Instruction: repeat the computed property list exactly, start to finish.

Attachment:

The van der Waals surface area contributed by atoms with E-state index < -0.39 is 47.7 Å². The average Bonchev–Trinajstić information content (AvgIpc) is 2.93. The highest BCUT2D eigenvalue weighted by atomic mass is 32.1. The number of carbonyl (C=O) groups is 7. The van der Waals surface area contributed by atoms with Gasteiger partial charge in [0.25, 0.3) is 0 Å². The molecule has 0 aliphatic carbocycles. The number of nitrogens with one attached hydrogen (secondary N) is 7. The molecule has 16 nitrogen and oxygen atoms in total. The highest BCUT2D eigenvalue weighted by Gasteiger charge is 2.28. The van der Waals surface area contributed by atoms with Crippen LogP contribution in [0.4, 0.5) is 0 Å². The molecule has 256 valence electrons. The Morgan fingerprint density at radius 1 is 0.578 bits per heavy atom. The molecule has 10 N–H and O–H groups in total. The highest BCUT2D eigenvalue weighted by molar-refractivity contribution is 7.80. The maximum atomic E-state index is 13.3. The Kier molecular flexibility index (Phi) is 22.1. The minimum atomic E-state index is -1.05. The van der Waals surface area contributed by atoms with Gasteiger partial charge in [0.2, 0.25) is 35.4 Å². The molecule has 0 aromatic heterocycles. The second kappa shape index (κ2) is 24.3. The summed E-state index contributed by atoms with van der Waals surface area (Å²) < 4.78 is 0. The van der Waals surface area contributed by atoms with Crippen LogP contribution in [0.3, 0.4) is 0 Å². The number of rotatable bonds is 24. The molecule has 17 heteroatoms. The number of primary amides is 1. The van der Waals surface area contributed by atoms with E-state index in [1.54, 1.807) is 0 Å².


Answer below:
The van der Waals surface area contributed by atoms with E-state index < -0.39 is 47.7 Å². The average Bonchev–Trinajstić information content (AvgIpc) is 2.93. The highest BCUT2D eigenvalue weighted by atomic mass is 32.1. The number of carbonyl (C=O) groups is 7. The van der Waals surface area contributed by atoms with Gasteiger partial charge in [0.25, 0.3) is 0 Å². The molecule has 0 aliphatic carbocycles. The number of nitrogens with one attached hydrogen (secondary N) is 7. The molecule has 16 nitrogen and oxygen atoms in total. The highest BCUT2D eigenvalue weighted by Gasteiger charge is 2.28. The van der Waals surface area contributed by atoms with Crippen LogP contribution in [0.4, 0.5) is 0 Å². The molecule has 256 valence electrons. The Morgan fingerprint density at radius 1 is 0.578 bits per heavy atom. The molecule has 10 N–H and O–H groups in total. The highest BCUT2D eigenvalue weighted by molar-refractivity contribution is 7.80. The maximum atomic E-state index is 13.3. The Kier molecular flexibility index (Phi) is 22.1. The minimum atomic E-state index is -1.05. The van der Waals surface area contributed by atoms with Gasteiger partial charge in [0.2, 0.25) is 35.4 Å². The molecule has 0 aromatic heterocycles. The second kappa shape index (κ2) is 24.3. The summed E-state index contributed by atoms with van der Waals surface area (Å²) < 4.78 is 0. The van der Waals surface area contributed by atoms with Crippen LogP contribution in [0.3, 0.4) is 0 Å². The number of rotatable bonds is 24. The molecule has 17 heteroatoms. The number of primary amides is 1. The van der Waals surface area contributed by atoms with E-state index in [1.54, 1.807) is 0 Å².